Dr. Rick Goodman has a conversation with World Series Championship Manager Jack McKeon of the Florida Marlins on what it takes to be a champion on and off the field. This was one of my favorite interviews and Jack McKeon shares his knowledge of what it truly takes to be successful on and off the field.
This interview took place in 2017 and rings true today. I am so happy that I am able to share this with you today!
Jack McKeon was a catcher in the Pittsburgh Pirates organization, beginning in 1949. He debuted with the Greenville Pirates, hitting .251 with 49 RBI. In 1950, McKeon hit .333 in a brief sample with the York White Roses but spent almost all of the year with the Gloversville-Johnstown Glovers, earning $225 per month. He only hit .215/~.284/.239 in 72 games. He was hit in the head by one pitch and needed stitches and also badly injured his knee at second base. McKeon almost lost his life that year. After his knee injury, he was ordered home to recuperate and missed the Friday train the team wanted him to take. The train arrived two minutes before an explosion claimed 33 lives.
In 1951, Jack was in the military and was player-manager for the Sampson Air Force Base team, which won the Air Force championship. The next year, he returned to pro baseball and batted .218/~.352/.285 for the Hutchinson Elks and showed improved walk ability and defense (.987 fielding) from his 1950 season.
In 1953, with the Burlington-Graham Pirates, he caught 139 of the team’s 140 games, but hit only .181. The next year, he hit just .133 for Burlington-Graham and .207 with Hutchinson.
In 1955, McKeon managed the Fayetteville Highlanders for two months between Aaron Robinson and Jack Sanford. He was only 24 and hit .169 as a part-time player. He managed in the Washington Senators/Minnesota Twinschain from 1956 to 1964. He continued to play throughout the 1950s. He hit .170 with the Missoula Timberjacks in 1956, .217/~.357/.281 in 1957 and .263 with a career-high 8 homers and 51 RBI in 1958, his best offensive season. He hit .100 for the 1959 Fox Cities Foxes. From 1965 to 1967, he scouted for the Twins organization for three years. In 1968 he was the manager of the co-op High Point-Thomasville Hi-Toms.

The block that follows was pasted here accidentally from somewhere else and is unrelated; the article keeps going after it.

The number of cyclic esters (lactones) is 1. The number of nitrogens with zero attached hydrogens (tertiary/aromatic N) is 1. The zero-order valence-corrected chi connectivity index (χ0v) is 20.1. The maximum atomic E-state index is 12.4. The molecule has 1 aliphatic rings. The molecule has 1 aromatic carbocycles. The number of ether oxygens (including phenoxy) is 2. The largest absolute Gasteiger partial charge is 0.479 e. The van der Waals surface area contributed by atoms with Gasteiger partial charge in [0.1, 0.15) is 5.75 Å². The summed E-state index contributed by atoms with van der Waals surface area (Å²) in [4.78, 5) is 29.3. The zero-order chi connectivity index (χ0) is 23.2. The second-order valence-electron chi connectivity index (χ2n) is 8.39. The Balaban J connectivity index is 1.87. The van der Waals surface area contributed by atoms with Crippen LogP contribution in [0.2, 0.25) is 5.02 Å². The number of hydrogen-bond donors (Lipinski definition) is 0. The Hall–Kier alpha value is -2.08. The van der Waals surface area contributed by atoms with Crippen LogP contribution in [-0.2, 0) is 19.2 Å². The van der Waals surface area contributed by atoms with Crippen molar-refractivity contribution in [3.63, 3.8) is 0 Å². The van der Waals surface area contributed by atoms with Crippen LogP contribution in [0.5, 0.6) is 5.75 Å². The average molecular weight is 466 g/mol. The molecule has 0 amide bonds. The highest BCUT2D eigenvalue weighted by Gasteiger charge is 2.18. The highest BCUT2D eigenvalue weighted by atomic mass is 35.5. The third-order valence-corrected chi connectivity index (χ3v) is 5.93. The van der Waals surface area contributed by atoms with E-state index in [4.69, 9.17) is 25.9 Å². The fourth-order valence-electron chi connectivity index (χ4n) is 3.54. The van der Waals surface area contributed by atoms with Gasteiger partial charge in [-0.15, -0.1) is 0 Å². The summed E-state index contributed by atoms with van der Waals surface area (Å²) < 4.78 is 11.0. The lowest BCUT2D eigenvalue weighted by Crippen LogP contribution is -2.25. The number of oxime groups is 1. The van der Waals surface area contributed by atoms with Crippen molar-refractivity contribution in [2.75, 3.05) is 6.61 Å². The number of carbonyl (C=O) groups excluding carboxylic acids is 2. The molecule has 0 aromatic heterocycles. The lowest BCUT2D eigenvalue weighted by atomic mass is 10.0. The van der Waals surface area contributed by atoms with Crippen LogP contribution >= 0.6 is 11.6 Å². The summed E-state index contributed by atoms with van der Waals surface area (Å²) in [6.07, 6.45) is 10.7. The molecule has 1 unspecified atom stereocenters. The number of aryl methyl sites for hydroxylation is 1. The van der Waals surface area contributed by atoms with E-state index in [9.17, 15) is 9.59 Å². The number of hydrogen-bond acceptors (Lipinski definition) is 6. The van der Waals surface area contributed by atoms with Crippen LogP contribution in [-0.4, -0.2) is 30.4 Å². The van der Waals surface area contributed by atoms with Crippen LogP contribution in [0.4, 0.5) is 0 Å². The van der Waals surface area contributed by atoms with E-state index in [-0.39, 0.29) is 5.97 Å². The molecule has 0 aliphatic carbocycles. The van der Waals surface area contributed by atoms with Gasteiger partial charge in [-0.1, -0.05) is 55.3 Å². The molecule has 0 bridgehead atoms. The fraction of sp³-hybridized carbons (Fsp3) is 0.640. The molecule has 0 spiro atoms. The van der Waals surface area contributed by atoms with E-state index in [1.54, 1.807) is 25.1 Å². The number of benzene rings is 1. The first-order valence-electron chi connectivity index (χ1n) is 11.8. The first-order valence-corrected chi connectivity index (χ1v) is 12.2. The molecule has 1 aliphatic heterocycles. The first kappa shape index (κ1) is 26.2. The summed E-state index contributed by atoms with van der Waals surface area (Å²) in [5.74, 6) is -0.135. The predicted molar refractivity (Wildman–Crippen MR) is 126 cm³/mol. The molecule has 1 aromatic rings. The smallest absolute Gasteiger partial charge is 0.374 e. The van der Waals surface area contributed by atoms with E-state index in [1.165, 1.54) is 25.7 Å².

He managed the Omaha Royals for four years, before taking over the Kansas City Royals. He piloted the Richmond Braves in 1976. McKeon began 1977 as the Oakland A’s manager, but was replaced by Bobby Winkles in June, then replaced Winkles in May of 1978.
He was the skipper of the Denver Bears in 1979, then scouted for the San Diego Padres in 1980. Nicknamed “Trader Jack” from his days as the Padres General Manager from 1981 to 1988, he then managed the team from May 1988 to July 1990.
McKeon managed the Cincinnati Reds from mid-1997 to 2000, then took over the Florida Marlins in 2003. He became the oldest manager (72) to win a World Series when his Marlins won the championship in 2003. He resigned as the club’s manager after the 2005 season.
His name came up as a potential replacement as soon as Marlins manager Edwin Rodriguez announced his resignation on June 19, 2011 with the team in a 1-17 tailspin. At 80, McKeon became the second-oldest manager in in major league history, after Connie Mack, who was 88 when he managed his last game. He was expected to finish out the season, with a new manager to take over in 2012 when the Marlins moved to a new ballpark. “I’ll probably manage until I’m 95,” he quipped after his return to the dugout, His first move was to bench star SS Hanley Ramirez, who had infuriated previous managers with his sometimes lackadaisical play, because “(I) didn’t like the way he was running yesterday.” The Marlins were losers in his first game, 2-1 to the Los Angeles Angels of Anaheim on June 20th for their franchise-record 11th straight loss, and their 19th in their last 20 games. He won for the first time the next night, 5-2 over the Angels as Ramirez was back in the line-up. As expected, on September 26th, he announced he would not be returning the following season; his announcement preceded by a few hours the appointment of Ozzie Guillen as manager of the renamed Miami Marlins for the following year.
In 17 years as a minor league manager his teams were a collective 1,105-1,177, while his major league teams have gone 1,011-940.
His brother, Bill McKeon, was a minor league catcher in the Milwaukee Braves system, and his son, Kasey McKeon, is a former minor league player and served as an executive with the Colorado Rockies and the Nationals. Another son, Kelly McKeon, was a scout. He is also the Father-In-Law of Greg Booker and grandfather of Zach Booker.